No Plan B for Barcelona scuppers hopes of new era of Spanish dominance in the Champions League

To match Lyon’s European pedigree, Barca will need to learn how to not crumble in the face of rare adversity, writes Martin Whiteley.

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It’s no surprise that a triumphant Ada Hegerberg spoke of resilience after inspiring Lyon to a record eighth Women’s Champions League title yesterday, but it was something noticeably lacking from beaten rivals Barcelona on the big stage.

When you become accustomed to steamrolling teams domestically and your defence rarely faces a meaningful test, you fail to hone a reliable Plan B to fall back on in the face of adversity. Barca are the ones used to inflicting pain, having won 18 out of 30 Primera Division games by five or more goals this season.

Suddenly, when the shoe was on the other foot in Turin and the Catalans found themselves 3-0 down within 33 minutes, they looked shell-shocked. In the sixth minute, Amandine Henry found the top corner with a long-range curling shot for the early opener. Hegerberg came back to haunt Barca as she doubled the lead after heading home a cross from Selma Bacha, and just 10 minutes later, the striker found Catarina Macario to tap home at the back post.

Barca captain Alexia Putellas pulled one back just before the break and Patri Guijarro, Asisat Oshoala, and Ana-Maria Crnogorcevic spurned chances in the second half without ever really troubling keeper Christiane Endler as it ended 3-1. With that, Lyon reclaimed not only the trophy but their place as European football heavyweights.

They had put Barcelona back in their box when the pretenders first took a swing at their crown in 2019 and it was Champions League all-time top scorer Hegerberg — who’s now scored 59 goals in 60 appearances — who tormented them then too, with a first-half hat-trick.

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“It’s team work, team work all day long. Incredible team-mates, I’m very proud of them. Winning this one this year wasn’t easy. Resilience, hard work — it’s so motivating. I’m only 26 as well, so let’s keep this going!” Hegerberg said after Saturday’s final. And the Norwegian wasn’t just talking about her return from a long-term knee injury, but Lyon’s steel. That’s what it takes to become Europe’s dominant force.

Before kick-off, the stage looked set for a changing of the guard to Catalan control. If their invincible domestic form was anything to go by, Barca, who scored 159 goals and conceded just 11 on their way to the league championship, would make it back-to-back European titles.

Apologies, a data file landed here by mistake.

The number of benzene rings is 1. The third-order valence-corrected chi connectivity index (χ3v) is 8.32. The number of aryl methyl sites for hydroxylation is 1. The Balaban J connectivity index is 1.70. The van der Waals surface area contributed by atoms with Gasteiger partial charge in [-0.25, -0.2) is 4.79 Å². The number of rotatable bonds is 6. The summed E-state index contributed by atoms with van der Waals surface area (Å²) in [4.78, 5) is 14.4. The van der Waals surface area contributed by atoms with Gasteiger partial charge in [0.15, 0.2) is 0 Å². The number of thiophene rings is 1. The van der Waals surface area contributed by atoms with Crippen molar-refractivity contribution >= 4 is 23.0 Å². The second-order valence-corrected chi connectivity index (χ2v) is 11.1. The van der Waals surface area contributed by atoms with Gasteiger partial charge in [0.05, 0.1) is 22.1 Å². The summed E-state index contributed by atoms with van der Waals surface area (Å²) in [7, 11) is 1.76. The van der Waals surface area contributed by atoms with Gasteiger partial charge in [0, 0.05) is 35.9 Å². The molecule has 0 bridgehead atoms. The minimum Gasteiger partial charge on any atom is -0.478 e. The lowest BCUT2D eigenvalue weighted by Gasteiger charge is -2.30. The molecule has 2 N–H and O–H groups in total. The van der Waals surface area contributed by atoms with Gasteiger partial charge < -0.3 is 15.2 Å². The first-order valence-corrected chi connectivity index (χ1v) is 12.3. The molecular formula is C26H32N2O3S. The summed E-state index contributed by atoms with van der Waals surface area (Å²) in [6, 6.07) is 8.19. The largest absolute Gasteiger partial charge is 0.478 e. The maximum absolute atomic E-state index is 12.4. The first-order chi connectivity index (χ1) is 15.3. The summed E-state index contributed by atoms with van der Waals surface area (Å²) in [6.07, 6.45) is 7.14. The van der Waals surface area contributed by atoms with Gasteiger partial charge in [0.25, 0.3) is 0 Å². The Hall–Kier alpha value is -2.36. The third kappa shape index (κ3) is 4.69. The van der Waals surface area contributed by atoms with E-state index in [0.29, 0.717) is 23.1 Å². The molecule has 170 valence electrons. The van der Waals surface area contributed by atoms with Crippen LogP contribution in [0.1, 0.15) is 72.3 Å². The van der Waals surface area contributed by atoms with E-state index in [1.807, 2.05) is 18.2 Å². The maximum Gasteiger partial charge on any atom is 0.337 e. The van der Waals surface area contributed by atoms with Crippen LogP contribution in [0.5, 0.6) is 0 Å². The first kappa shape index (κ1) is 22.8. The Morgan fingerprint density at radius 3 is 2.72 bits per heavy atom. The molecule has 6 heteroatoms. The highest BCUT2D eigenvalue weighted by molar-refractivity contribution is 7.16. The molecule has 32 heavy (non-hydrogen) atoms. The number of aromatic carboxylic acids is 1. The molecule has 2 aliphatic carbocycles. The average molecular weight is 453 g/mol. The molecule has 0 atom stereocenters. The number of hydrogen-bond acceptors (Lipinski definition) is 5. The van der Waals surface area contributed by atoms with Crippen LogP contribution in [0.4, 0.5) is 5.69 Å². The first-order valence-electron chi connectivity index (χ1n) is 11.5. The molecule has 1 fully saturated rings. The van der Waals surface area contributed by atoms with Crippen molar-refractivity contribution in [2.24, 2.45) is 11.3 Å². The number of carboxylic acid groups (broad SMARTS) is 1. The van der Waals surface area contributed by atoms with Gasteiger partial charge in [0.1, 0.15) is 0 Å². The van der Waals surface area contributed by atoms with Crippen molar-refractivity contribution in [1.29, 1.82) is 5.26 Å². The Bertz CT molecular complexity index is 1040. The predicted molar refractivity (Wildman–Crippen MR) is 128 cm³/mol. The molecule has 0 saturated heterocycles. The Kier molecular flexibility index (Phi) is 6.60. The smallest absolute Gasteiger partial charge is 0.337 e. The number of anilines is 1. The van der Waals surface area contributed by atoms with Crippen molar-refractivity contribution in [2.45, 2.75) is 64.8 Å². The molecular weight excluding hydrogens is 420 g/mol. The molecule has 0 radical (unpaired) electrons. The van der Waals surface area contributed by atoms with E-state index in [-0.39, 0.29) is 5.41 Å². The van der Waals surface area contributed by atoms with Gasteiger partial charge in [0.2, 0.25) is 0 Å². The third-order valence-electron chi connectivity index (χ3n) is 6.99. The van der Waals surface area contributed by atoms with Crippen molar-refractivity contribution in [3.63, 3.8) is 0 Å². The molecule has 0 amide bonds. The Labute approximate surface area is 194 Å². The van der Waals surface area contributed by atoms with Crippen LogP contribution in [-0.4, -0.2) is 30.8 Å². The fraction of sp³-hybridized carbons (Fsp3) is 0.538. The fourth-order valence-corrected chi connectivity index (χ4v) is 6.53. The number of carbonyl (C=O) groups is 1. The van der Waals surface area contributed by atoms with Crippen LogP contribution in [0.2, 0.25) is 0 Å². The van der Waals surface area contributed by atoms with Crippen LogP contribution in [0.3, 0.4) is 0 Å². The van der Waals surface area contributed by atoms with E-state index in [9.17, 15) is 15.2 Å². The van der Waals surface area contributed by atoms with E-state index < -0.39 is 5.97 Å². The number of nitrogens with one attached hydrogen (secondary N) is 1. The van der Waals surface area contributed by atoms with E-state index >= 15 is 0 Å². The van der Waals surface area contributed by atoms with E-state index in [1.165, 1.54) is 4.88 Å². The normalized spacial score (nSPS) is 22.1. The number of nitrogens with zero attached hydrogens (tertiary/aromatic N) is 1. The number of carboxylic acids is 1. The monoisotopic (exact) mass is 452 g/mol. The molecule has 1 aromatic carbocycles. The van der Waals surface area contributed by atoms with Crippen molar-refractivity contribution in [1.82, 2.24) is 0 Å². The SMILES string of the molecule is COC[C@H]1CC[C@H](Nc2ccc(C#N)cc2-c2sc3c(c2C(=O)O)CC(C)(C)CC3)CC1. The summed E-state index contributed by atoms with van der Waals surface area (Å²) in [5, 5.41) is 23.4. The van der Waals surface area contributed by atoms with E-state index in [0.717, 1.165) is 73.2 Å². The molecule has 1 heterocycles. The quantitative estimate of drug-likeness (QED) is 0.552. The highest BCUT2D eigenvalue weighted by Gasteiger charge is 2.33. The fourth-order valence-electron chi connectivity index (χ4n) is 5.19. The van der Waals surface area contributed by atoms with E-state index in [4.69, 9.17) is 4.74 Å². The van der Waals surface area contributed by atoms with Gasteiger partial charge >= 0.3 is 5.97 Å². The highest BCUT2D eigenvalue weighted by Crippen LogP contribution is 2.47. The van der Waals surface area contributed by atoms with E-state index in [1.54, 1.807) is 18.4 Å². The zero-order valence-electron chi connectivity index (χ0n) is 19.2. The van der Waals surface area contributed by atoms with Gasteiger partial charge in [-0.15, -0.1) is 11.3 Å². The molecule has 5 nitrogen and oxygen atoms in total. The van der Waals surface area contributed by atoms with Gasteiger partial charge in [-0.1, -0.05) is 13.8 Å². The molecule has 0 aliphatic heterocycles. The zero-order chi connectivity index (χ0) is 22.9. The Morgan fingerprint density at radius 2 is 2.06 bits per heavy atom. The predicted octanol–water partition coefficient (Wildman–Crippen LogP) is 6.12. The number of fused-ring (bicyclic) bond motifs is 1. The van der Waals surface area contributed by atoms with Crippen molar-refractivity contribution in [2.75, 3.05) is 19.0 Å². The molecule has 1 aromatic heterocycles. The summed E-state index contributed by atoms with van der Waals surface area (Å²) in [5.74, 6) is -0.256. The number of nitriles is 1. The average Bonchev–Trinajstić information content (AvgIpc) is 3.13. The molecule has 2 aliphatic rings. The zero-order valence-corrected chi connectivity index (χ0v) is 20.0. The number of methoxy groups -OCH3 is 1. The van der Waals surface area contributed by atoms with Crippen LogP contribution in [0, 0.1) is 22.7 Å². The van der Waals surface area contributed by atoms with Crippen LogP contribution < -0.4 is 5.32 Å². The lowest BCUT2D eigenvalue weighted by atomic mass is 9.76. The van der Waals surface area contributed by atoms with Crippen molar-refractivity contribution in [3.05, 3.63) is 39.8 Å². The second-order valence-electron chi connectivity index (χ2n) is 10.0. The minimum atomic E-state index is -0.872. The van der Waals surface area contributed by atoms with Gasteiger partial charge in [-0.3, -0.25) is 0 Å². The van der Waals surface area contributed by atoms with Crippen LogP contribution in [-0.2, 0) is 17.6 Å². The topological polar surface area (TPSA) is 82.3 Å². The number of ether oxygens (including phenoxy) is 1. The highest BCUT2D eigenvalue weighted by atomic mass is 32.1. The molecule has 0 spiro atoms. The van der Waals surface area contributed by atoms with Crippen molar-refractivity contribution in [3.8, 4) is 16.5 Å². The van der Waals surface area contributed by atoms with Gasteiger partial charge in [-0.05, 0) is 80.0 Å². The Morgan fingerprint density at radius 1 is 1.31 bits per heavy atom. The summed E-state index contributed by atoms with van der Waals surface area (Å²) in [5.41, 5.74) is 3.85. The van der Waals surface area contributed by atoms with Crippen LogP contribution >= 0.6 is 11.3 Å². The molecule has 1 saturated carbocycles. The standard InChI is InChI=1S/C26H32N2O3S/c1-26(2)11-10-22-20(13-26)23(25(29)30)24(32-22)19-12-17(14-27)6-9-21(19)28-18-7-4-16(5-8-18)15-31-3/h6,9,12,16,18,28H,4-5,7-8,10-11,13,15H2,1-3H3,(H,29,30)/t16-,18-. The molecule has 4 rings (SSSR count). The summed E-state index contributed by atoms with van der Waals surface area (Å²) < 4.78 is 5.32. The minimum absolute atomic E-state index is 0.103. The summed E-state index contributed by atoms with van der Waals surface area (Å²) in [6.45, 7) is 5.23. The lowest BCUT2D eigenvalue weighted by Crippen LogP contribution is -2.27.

But for all they’ve run roughshod over many opponents this campaign, they still lack an alternative system to combat elite sides. While Wolfsburg showed the chink in Barca’s armour and that it was possible to disrupt their style of play in spells of their semi-final.

The key is to pressure them and keep them from getting their quick, incisive passing going for as long as possible. The problem for the German side was achieving their objectives long enough to influence the overall result. The fact that the tie was over two legs was not in their favour either.

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In Barca’s 5-1 first-leg victory over Wolfsburg, they had close to 70 per cent of possession and could dictate play, as usual, making 630 pass attempts. During the Spanish side’s 2-0 loss in Germany, the hosts limited the amount of possession afforded to them by nearly 10 per cent and restricted them to close to 100 fewer passes.

Lyon had the benefit of knowing they only had to stifle the Catalan side for one game and were able to get the job done. The French side’s midfield three of Henry, Macario, and Lindsey Horan worked extremely hard to eliminate the effects of their counterparts of Alexia, Guijarro, and Aitana Bonmati.

Barca were below 60 per cent in terms of possession. That also included them having a lot of the ball in the closing stages of the contest as they fought to try and salvage the game.

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When they have struggled to break any opposition down, they know they can bring a stream of players off the bench to remedy the problem. When facing teams with an equally strong starting line-up and a stacked bench themselves, that threat is nullified.

Not many teams have good memories of facing Barca and, therefore, lack the confidence to take them on. Lyon had no such worries there, having already defeated them 4-1 in the final three years ago in Budapest and at the quarter-final stage the season before.

Although Barca have many of its personnel signed up for the long haul, they will still need to integrate a new wrinkle into their play. Great teams like Lyon find a way to win when all does not go to plan, and that’s what it will take for the Spanish champions to match their European pedigree.

Follow Martin on Twitter @673Martin

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